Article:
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From Kabul to El Paso: The story of Neema Soratgar

Neema Soratgar is a visiting Afghan research scholar housed in the Women’s and Gender Studies Department. (Carolina Uribarri)

Neema Soratgar is an Afghan refugee who has been hired by UTEP as a visiting global scholar, housed in the Women’s and Gender Studies Department as a research assistant to Director Gina Nuñez-Mchiri, Ph.D.

In 1996, the capital of Afghanistan, Kabul underwent a radical change that has affected the lives of its citizens to an extreme degree. The Taliban regime took over, and the country’s people – especially women – encountered days of horror. From 1996 to 2001, the Taliban ideology of the extremist Sharia Law was imposed in what is today known as a war-torn country. This extremist view restricted women from education and work and confined them under the shadow of a man, a burqa, and their homes.

For Soratgar, this invasion meant rebellion. She dedicated years of her life to secretly instructing young women in English and sports at her house, despite the imminent risk of being discovered by the Taliban. One of her remarkable accomplishments and proof of womanhood spirit was teaching women how to walk without the burqa, during her after-hours fitness classes.

“On the first day of our exercise, when I asked them to run, they couldn’t; I realized that they did not know how to run; they grew up with the tent (burqa) for five years, so we started learning to walk from zero,” Soratgar said.

The day eventually came when Taliban gunmen forced their way into her house. Despite the alarming situation she was in, Soratgar confronted the men, questioning their so-called faith and ideology, resulting in her and her 8-year-old son being arrested. It was after intervention and protests from the community that they were set free. Soratgar responded by reopening her secret homeschool.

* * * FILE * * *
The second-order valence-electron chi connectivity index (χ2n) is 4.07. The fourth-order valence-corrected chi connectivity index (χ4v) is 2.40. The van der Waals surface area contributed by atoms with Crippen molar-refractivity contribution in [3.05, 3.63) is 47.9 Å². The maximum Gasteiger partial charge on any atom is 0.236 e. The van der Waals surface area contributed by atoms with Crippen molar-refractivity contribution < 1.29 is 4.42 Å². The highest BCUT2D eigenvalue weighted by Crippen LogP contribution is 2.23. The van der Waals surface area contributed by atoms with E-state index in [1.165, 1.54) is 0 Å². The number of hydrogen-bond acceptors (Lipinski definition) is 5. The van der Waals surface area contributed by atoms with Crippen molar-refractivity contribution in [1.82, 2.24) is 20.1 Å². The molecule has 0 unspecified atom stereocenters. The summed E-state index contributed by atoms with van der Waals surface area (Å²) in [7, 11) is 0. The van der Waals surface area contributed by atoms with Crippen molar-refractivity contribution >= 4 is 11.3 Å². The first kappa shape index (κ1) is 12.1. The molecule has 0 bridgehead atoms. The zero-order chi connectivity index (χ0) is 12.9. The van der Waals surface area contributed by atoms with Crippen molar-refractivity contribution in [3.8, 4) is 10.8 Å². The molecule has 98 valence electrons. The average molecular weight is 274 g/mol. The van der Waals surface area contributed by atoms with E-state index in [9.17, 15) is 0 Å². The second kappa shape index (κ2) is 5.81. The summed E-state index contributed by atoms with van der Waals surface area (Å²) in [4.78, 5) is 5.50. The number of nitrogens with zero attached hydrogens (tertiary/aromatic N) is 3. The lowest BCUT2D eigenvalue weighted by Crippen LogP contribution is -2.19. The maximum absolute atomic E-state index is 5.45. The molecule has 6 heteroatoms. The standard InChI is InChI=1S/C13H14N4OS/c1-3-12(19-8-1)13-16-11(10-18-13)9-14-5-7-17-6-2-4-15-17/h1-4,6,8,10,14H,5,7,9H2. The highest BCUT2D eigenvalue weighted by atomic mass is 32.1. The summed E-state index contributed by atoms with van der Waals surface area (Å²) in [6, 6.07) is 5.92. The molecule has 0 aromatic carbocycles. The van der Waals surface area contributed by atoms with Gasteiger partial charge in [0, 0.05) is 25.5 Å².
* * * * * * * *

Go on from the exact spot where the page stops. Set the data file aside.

Due to her passion and contributions to sports and the well-being of young women, she opened the first fitness center in Kabul, focusing not only on the physical health of her people, but on their mental health. She was also vice-president of the Afghanistan National Basketball Federation. Because of her involvement with the community through sports, the Afghan Olympic Athletes selected her as the flag bearer for the opening ceremony in Greece 2004.

As part of her education trajectory, she was a professor at Kabul Education University, where she taught Methodology of Teaching. During her years of professorship, she worked alongside other women to publish a series of transcripts from their think-tank meetings.

“We held meetings with some broad-minded and active students to enlighten and promulgate mutual tolerance until we could launch a dialogue of tolerance in Kabul and other provinces,” Soratgar said.

Soratgar met former first lady Laura Bush March 14 in Dallas to talk about women’s ongoing situation in Afghanistan and her activism for women and children’s education. This is not her first time meeting with the former First Lady. Sep. 24, 2002, Soratgar met former President George Bush, during a visit to the White House under the state department assistance program Afghan Women’s Council. Fourteen women from different provinces of Afghanistan were elected to participate in this leadership and management program.